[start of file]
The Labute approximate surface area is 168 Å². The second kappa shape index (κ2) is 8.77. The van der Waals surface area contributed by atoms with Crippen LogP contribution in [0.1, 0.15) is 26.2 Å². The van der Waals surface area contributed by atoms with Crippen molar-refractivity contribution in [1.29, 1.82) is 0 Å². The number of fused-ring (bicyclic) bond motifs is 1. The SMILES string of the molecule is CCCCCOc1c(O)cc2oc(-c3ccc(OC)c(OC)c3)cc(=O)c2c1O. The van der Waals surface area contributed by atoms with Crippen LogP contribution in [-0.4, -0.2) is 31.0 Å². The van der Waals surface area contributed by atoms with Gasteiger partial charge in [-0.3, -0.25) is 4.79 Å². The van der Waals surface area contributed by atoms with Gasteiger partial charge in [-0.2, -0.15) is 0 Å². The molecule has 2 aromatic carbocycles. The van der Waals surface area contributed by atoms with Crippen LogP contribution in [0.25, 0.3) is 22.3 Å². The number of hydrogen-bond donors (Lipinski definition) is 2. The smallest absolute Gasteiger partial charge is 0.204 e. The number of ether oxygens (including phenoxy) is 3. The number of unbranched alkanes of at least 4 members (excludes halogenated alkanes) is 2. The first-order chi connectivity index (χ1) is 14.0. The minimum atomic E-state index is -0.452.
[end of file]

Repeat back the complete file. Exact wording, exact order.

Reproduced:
The Labute approximate surface area is 168 Å². The second kappa shape index (κ2) is 8.77. The van der Waals surface area contributed by atoms with Crippen LogP contribution in [0.1, 0.15) is 26.2 Å². The van der Waals surface area contributed by atoms with Crippen molar-refractivity contribution in [1.29, 1.82) is 0 Å². The number of fused-ring (bicyclic) bond motifs is 1. The SMILES string of the molecule is CCCCCOc1c(O)cc2oc(-c3ccc(OC)c(OC)c3)cc(=O)c2c1O. The van der Waals surface area contributed by atoms with Crippen LogP contribution in [-0.4, -0.2) is 31.0 Å². The van der Waals surface area contributed by atoms with Gasteiger partial charge in [-0.3, -0.25) is 4.79 Å². The van der Waals surface area contributed by atoms with Gasteiger partial charge in [-0.2, -0.15) is 0 Å². The molecule has 2 aromatic carbocycles. The van der Waals surface area contributed by atoms with Crippen LogP contribution in [0.25, 0.3) is 22.3 Å². The number of hydrogen-bond donors (Lipinski definition) is 2. The smallest absolute Gasteiger partial charge is 0.204 e. The number of ether oxygens (including phenoxy) is 3. The number of unbranched alkanes of at least 4 members (excludes halogenated alkanes) is 2. The first-order chi connectivity index (χ1) is 14.0. The minimum atomic E-state index is -0.452.